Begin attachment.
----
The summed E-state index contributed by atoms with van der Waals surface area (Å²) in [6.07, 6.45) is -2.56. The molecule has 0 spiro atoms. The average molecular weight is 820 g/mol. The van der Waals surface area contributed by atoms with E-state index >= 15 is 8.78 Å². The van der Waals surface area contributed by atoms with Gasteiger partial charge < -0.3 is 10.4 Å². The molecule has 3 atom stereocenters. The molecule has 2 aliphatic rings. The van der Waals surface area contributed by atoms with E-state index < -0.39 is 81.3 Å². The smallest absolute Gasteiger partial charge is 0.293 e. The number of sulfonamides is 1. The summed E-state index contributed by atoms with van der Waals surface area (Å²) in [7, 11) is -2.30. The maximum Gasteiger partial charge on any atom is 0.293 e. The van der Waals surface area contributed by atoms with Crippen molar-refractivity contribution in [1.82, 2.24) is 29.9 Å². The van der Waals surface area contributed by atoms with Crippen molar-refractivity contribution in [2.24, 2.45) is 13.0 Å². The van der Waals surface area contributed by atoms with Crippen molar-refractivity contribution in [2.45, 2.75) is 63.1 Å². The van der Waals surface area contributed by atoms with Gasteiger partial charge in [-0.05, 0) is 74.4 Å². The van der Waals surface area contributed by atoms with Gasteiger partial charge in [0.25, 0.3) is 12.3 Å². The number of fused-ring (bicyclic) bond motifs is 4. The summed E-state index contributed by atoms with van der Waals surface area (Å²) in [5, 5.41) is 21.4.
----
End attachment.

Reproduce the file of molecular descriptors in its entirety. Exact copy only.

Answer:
The summed E-state index contributed by atoms with van der Waals surface area (Å²) in [6.07, 6.45) is -2.56. The molecule has 0 spiro atoms. The average molecular weight is 820 g/mol. The van der Waals surface area contributed by atoms with E-state index >= 15 is 8.78 Å². The van der Waals surface area contributed by atoms with Gasteiger partial charge < -0.3 is 10.4 Å². The molecule has 3 atom stereocenters. The molecule has 2 aliphatic rings. The van der Waals surface area contributed by atoms with E-state index < -0.39 is 81.3 Å². The smallest absolute Gasteiger partial charge is 0.293 e. The number of sulfonamides is 1. The summed E-state index contributed by atoms with van der Waals surface area (Å²) in [7, 11) is -2.30. The maximum Gasteiger partial charge on any atom is 0.293 e. The van der Waals surface area contributed by atoms with Crippen molar-refractivity contribution in [1.82, 2.24) is 29.9 Å². The van der Waals surface area contributed by atoms with Crippen molar-refractivity contribution in [2.24, 2.45) is 13.0 Å². The van der Waals surface area contributed by atoms with Crippen molar-refractivity contribution in [2.45, 2.75) is 63.1 Å². The van der Waals surface area contributed by atoms with Gasteiger partial charge in [-0.05, 0) is 74.4 Å². The van der Waals surface area contributed by atoms with Gasteiger partial charge in [0.25, 0.3) is 12.3 Å². The number of fused-ring (bicyclic) bond motifs is 4. The summed E-state index contributed by atoms with van der Waals surface area (Å²) in [5, 5.41) is 21.4.